Ivan Locke, a dedicated family man and successful construction manager, receives a phone call on the eve of the biggest challenge of his career that sets in motion a series of events that threaten his carefully cultivated existence.
Bob Saginowski finds himself at the center of a robbery gone awry and entwined in an investigation that digs deep into the neighborhood's past where friends, families, and foes all work together to make a living - no matter the cost.
A young man who was sentenced to seven years in prison for robbing a post office ends up spending three decades in solitary confinement. During this time, his own personality is supplanted by his alter-ego, Charles Bronson.
The youngest son of an alcoholic former boxer returns home, where he's trained by his father for competition in a mixed martial arts tournament - a path that puts the fighter on a collision course with his estranged, older brother.
Leaving the construction site on the eve of a major project, construction manager Ivan Locke receives news that sends him driving the two hours from Birmingham to London, but even further from the life he once knew. Making the decision that he has to make, he then calls his wife, his sons, his co-workers and boss telling them the secret that he is bearing and trying to keep his job and family intact. But even more importantly, he will have to face himself and the choices he has made. Written by
To spice things up and keep Tom Hardy on his toes, director Steven Knight would tell new things to the actors on the phone to incorporate while shooting the scenes. For example, for some takes he told Ruth Wilson, who plays Katrina Locke, to play her character like she wanted to kick Ivan from the house for a while and now she finally had the opportunity. See more »
(at around 46 mins) When Ivan is searching for a caller in his address book you can see on the gearstick, that the car he is meant to be driving is in Park. See more »
It was once.
And the difference between never and once is the whole world. The difference between never and once is the difference between good and bad.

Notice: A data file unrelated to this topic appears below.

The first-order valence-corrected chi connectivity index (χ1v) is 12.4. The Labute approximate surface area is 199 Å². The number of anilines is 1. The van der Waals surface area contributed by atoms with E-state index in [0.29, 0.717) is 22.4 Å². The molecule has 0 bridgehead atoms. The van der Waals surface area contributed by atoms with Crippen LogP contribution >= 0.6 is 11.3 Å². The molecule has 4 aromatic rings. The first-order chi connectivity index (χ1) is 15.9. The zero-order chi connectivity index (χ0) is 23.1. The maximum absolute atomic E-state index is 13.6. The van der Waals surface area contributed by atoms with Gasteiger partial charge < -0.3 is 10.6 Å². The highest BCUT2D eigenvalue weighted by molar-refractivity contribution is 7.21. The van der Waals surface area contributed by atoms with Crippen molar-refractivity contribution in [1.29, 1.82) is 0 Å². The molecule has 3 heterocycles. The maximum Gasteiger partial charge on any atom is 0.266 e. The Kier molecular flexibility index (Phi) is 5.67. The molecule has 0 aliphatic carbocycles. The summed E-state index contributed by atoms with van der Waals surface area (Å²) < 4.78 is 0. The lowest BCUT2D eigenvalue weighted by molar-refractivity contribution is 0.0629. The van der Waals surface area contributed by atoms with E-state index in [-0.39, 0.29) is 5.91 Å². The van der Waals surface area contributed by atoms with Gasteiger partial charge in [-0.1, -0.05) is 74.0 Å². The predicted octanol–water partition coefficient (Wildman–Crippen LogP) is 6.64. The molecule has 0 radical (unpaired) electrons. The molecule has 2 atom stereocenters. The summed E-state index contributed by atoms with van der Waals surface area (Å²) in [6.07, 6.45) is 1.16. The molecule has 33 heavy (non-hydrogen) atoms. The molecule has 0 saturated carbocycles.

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I went to see the movie because the review of the movie said that it would change what you thought about film making. This would be true if you've never seen a movie before, but that is not the case.
Not to say that the movie is not good. It acts as a sort of one man play starring Tom Hardy as Ivan Locke, a man who made a mistake in his past that threatens to unwrap his perfect life when he tries to do the right thing. The movie totally relies on the actor playing the role and Tom steps up to the challenge nicely.
But I've seen this kind of one man play with Buried starring Ryan Reynolds and Brake starring Stephen Dorff. I can even mention other movies like 127hours or Phone booth that have a similar concept.
What makes Locke different is that the pressure of life and death is not there. In those movies the leading (and only) men were threaten with the proposal of death, While in this movie, Ivan Locke's way of Life is threaten with change, and it's this change in the concept that made the movie Quiet and low key, but the filmmakers were still able to make if fast pasted and kinetic (having it take place in a Car going down the highway helps).
The movie had the same pressure of a ticking clock about to explode and the lead character attempting to talk himself out of the situation, but the filmmaker does not force the tension or thrills on you. Ivan Locke's situation is very down to earth and every day to day. Watching him attempt to deal with this situation could have come off boring after a half hour if not for Tom Hardy showing his mental acting chops (versus how physically intimidating he seemed as Bane in Dark Knight Rises, he's a small man in real life).
Though the movie was good to watch I could have gotten the same effect streaming it at home on Netflix. Recommend you do the same.
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